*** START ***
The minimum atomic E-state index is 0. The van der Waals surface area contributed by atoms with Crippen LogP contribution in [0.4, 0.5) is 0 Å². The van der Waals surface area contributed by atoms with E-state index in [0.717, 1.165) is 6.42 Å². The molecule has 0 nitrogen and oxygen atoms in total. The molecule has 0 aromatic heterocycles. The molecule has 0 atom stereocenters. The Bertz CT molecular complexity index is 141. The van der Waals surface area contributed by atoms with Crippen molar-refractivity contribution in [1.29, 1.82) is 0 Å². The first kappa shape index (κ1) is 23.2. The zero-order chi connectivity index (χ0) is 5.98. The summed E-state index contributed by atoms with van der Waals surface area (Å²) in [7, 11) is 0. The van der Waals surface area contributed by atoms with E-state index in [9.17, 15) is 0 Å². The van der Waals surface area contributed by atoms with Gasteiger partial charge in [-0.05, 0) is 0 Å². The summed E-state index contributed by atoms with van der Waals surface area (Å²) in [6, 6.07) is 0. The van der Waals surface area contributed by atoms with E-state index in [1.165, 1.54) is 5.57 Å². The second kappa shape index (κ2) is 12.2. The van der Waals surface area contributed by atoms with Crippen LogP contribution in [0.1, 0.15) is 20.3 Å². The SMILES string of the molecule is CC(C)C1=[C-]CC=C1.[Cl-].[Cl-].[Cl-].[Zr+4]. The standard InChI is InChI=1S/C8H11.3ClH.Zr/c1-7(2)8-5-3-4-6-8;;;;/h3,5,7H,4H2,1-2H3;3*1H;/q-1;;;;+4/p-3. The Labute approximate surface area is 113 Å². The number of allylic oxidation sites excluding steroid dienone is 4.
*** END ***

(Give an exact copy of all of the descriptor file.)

The minimum atomic E-state index is 0. The van der Waals surface area contributed by atoms with Crippen LogP contribution in [0.4, 0.5) is 0 Å². The van der Waals surface area contributed by atoms with E-state index in [0.717, 1.165) is 6.42 Å². The molecule has 0 nitrogen and oxygen atoms in total. The molecule has 0 aromatic heterocycles. The molecule has 0 atom stereocenters. The Bertz CT molecular complexity index is 141. The van der Waals surface area contributed by atoms with Crippen molar-refractivity contribution in [1.29, 1.82) is 0 Å². The first kappa shape index (κ1) is 23.2. The zero-order chi connectivity index (χ0) is 5.98. The summed E-state index contributed by atoms with van der Waals surface area (Å²) in [7, 11) is 0. The van der Waals surface area contributed by atoms with E-state index in [9.17, 15) is 0 Å². The van der Waals surface area contributed by atoms with Gasteiger partial charge in [-0.05, 0) is 0 Å². The summed E-state index contributed by atoms with van der Waals surface area (Å²) in [6, 6.07) is 0. The van der Waals surface area contributed by atoms with E-state index in [1.165, 1.54) is 5.57 Å². The second kappa shape index (κ2) is 12.2. The van der Waals surface area contributed by atoms with Crippen LogP contribution in [0.1, 0.15) is 20.3 Å². The SMILES string of the molecule is CC(C)C1=[C-]CC=C1.[Cl-].[Cl-].[Cl-].[Zr+4]. The standard InChI is InChI=1S/C8H11.3ClH.Zr/c1-7(2)8-5-3-4-6-8;;;;/h3,5,7H,4H2,1-2H3;3*1H;/q-1;;;;+4/p-3. The Labute approximate surface area is 113 Å². The number of allylic oxidation sites excluding steroid dienone is 4.